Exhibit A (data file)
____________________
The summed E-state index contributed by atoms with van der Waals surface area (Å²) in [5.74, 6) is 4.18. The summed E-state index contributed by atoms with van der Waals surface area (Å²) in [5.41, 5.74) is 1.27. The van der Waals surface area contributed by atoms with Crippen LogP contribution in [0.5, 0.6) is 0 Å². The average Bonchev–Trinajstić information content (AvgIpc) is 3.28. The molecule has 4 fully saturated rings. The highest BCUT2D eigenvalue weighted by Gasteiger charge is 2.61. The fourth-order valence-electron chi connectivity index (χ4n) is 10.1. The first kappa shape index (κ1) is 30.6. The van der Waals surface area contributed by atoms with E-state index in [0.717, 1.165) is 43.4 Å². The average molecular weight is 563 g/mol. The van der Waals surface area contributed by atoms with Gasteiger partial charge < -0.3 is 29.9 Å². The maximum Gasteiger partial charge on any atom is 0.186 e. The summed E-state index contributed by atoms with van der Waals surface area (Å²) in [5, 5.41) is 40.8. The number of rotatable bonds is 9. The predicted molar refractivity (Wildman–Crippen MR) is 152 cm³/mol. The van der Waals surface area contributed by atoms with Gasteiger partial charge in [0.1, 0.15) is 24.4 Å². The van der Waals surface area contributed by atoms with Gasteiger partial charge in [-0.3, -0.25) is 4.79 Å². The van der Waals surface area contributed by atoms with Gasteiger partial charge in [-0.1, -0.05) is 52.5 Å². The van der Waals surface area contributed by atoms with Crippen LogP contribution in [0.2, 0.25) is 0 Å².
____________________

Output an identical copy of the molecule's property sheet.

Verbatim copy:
The summed E-state index contributed by atoms with van der Waals surface area (Å²) in [5.74, 6) is 4.18. The summed E-state index contributed by atoms with van der Waals surface area (Å²) in [5.41, 5.74) is 1.27. The van der Waals surface area contributed by atoms with Crippen LogP contribution in [0.5, 0.6) is 0 Å². The average Bonchev–Trinajstić information content (AvgIpc) is 3.28. The molecule has 4 fully saturated rings. The highest BCUT2D eigenvalue weighted by Gasteiger charge is 2.61. The fourth-order valence-electron chi connectivity index (χ4n) is 10.1. The first kappa shape index (κ1) is 30.6. The van der Waals surface area contributed by atoms with E-state index in [0.717, 1.165) is 43.4 Å². The average molecular weight is 563 g/mol. The van der Waals surface area contributed by atoms with Gasteiger partial charge < -0.3 is 29.9 Å². The maximum Gasteiger partial charge on any atom is 0.186 e. The summed E-state index contributed by atoms with van der Waals surface area (Å²) in [5, 5.41) is 40.8. The number of rotatable bonds is 9. The predicted molar refractivity (Wildman–Crippen MR) is 152 cm³/mol. The van der Waals surface area contributed by atoms with Gasteiger partial charge in [0.1, 0.15) is 24.4 Å². The van der Waals surface area contributed by atoms with Gasteiger partial charge in [-0.3, -0.25) is 4.79 Å². The van der Waals surface area contributed by atoms with Gasteiger partial charge in [-0.1, -0.05) is 52.5 Å². The van der Waals surface area contributed by atoms with Crippen LogP contribution in [0.2, 0.25) is 0 Å².